The “gay girl blogger” in Damascus was really a male student in Edinburgh. Labour movement activists must be wondering whether the “leader of the Labour Party” is really some dimwitted Blairite apparatchik.
As the Tories launch their Workfare scheme and their slightly-modified NHS marketisation plans, Ed Miliband made a speech on 12 June... pillorying people on incapacity benefit for not getting jobs, and recommending local authorities allocate council housing not by need but by whether tenants have jobs or do voluntary work.
He also said, rightly, that:
• New Labour “saw responsibility as only applying to those on benefits... That meant the responsibilities of others were ignored — the business executives, the bankers, the Chief Executives”.
• Even after the financial crisis, “the Confederation of British Industry, the Financial Services Authority and even the Governor of the Bank of England sounded more willing to speak out on top pay than [New Labour] did”.
• “We cannot lecture people on benefits about responsibility if we do not also address the problem at the top”.
• The Government is not “ensuring there is the work available for people who are responsible”.
But all he proposed to tackle “the problem at the top” was that companies should publish the ratio of the pay of their top earner to that of their average earner. Since we already know, and Ed Miliband mentioned it, that “just in the last 10 years, the pay of someone at the top of a company has gone from 69 times the average wage to 145 times”, there is no reason to suppose that just publishing will reduce inequality.
Miliband anxiously assured “entrepreneurs and business people who generate wealth” that he “applauded” them getting rich.
He ruled out higher taxes on the rich by saying that “back in the 1970s, very high rates of taxation put people off creating greater wealth”. (In fact, the high tax rates then on top pay dated back to 1945, and had gone together with three decades of unprecedented economic growth and relatively restrained inequality in Britain).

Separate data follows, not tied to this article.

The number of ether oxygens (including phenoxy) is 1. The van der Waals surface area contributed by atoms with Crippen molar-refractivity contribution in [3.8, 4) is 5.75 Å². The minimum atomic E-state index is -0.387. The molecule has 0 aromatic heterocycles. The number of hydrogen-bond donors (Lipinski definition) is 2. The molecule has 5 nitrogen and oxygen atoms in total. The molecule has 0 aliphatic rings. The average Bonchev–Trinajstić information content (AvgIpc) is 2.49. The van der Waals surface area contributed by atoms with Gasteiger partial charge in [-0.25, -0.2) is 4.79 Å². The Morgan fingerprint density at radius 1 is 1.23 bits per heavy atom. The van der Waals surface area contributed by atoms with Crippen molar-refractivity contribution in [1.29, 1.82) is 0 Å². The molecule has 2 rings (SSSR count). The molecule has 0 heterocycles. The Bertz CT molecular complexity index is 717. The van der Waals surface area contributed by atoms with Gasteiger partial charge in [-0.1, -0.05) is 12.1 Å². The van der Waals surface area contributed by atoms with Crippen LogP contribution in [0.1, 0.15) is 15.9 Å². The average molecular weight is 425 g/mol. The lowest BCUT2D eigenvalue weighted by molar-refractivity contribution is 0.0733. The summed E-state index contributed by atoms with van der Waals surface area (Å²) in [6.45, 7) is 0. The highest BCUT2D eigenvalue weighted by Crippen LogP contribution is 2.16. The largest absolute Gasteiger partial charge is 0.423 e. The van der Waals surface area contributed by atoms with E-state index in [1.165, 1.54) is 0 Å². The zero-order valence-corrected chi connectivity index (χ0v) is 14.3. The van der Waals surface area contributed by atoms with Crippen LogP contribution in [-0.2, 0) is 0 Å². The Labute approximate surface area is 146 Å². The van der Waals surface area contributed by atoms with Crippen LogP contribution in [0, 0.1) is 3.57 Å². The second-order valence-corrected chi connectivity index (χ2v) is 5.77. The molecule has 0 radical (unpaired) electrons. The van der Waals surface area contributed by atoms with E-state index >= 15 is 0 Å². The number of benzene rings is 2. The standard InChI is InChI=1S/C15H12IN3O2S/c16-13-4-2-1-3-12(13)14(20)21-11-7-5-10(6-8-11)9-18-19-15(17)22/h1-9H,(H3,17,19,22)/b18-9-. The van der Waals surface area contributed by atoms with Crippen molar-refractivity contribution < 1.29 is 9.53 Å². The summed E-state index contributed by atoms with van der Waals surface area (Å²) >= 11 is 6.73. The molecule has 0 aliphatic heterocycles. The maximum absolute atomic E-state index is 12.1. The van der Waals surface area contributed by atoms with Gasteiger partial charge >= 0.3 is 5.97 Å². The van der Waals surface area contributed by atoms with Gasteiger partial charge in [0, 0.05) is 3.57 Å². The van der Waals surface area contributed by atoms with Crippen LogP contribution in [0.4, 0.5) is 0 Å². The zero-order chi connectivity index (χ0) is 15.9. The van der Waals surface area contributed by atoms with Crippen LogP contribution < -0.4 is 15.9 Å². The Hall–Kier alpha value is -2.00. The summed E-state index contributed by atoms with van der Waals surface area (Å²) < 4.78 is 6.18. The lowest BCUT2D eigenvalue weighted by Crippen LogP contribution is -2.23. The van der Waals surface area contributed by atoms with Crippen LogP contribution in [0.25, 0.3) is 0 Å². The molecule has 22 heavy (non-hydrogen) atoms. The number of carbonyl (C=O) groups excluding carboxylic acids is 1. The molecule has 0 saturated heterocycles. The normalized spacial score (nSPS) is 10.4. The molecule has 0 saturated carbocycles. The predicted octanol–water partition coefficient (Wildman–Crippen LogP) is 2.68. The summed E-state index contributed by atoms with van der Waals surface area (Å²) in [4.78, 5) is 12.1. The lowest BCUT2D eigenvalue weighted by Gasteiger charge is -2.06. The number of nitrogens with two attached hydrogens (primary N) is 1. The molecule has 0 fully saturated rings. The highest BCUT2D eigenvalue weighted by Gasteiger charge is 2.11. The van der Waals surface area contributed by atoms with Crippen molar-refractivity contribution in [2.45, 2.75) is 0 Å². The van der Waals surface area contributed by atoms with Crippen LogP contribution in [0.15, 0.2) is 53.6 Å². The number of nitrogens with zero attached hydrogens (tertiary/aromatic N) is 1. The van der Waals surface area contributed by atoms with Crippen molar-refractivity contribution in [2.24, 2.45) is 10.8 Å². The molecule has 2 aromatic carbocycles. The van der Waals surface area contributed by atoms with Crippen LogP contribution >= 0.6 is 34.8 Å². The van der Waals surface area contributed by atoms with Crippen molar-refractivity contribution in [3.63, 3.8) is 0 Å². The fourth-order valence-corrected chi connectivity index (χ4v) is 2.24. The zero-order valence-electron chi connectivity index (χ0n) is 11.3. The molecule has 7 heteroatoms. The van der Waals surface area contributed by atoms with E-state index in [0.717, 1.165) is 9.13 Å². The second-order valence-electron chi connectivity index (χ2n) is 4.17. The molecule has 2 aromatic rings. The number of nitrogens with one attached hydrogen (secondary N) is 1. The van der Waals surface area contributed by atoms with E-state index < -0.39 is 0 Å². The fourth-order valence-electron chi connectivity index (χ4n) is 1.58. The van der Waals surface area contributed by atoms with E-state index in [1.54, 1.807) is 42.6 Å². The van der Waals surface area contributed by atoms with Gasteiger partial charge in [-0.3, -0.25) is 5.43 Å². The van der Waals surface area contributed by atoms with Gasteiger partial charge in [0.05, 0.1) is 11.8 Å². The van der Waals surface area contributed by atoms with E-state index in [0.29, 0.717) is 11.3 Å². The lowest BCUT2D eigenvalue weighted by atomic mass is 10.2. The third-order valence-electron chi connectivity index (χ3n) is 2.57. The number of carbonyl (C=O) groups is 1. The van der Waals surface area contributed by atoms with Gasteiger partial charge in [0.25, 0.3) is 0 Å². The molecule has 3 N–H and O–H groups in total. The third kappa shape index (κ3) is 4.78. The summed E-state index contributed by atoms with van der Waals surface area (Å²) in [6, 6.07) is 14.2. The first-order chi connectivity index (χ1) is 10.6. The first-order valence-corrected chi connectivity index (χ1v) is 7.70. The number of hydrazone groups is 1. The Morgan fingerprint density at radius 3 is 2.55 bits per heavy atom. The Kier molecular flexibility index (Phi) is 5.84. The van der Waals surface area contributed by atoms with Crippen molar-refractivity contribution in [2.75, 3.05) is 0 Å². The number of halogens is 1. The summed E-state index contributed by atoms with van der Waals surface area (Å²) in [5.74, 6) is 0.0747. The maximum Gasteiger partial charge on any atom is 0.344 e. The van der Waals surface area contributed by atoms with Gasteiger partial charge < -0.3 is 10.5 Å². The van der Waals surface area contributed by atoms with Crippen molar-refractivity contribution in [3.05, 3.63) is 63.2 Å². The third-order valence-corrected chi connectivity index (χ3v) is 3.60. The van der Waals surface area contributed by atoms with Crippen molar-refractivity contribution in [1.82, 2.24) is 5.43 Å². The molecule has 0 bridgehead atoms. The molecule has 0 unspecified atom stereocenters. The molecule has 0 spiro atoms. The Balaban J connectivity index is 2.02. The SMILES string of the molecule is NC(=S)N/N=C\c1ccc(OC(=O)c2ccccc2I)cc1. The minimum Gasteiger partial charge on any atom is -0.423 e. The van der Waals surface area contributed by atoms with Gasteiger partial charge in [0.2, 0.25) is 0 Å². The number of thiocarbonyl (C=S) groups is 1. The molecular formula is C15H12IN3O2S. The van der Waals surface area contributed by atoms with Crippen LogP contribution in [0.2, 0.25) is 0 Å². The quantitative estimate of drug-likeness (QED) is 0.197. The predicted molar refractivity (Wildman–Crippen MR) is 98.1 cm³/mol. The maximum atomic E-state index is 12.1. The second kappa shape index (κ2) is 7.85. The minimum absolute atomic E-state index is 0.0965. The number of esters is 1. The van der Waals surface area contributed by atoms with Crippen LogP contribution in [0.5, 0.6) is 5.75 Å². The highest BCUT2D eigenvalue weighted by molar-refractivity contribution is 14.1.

Miliband proposed harsh and decisive measures only for the “problem at the bottom”. In fact, the New Labour government already started a drive to throw people off incapacity benefit, which the coalition government is continuing with extra zeal.
Oddly, Miliband cited as his example of an “irresponsible” person at the “bottom” of society, the counterpart of Fred Goodwin at the “top”, the other side of the vice of irresponsibility supposedly squeezing the “middle”, an un-named man he had met in local-election campaigning who had been on incapacity benefit for a decade.
The man’s injuries, suffered at work, were real. He was “a good man who cared for his children”. Only Ed Miliband, from meeting the man casually, just knew that “there were other jobs he could do”, and presumably had failed to take from sheer idleness.
2.46 million jobless, even on underestimated official figures; the Government slashing jobs daily; the Government continuing New Labour’s cuts in jobs at Remploy, the firm set up specially to organise jobs for disabled people; and Ed Miliband somehow knows, straight off, that this “good man” is really malingering?
The twist to the Ed Miliband story is the Labour’s hardline-Blairites, while pushing him to make this sort of brainless speech, are also pushing to oust him and replace him by one of their own, who will make such speeches with more zest and fewer tiresome grumblings about the rich.
The left and the unions should start organising pressure on Ed Miliband to stand up for the non-New-Labour approach he promised when contesting for the party leadership. That is also the best way to counter the pressure for a hardline-Blairite coup against him.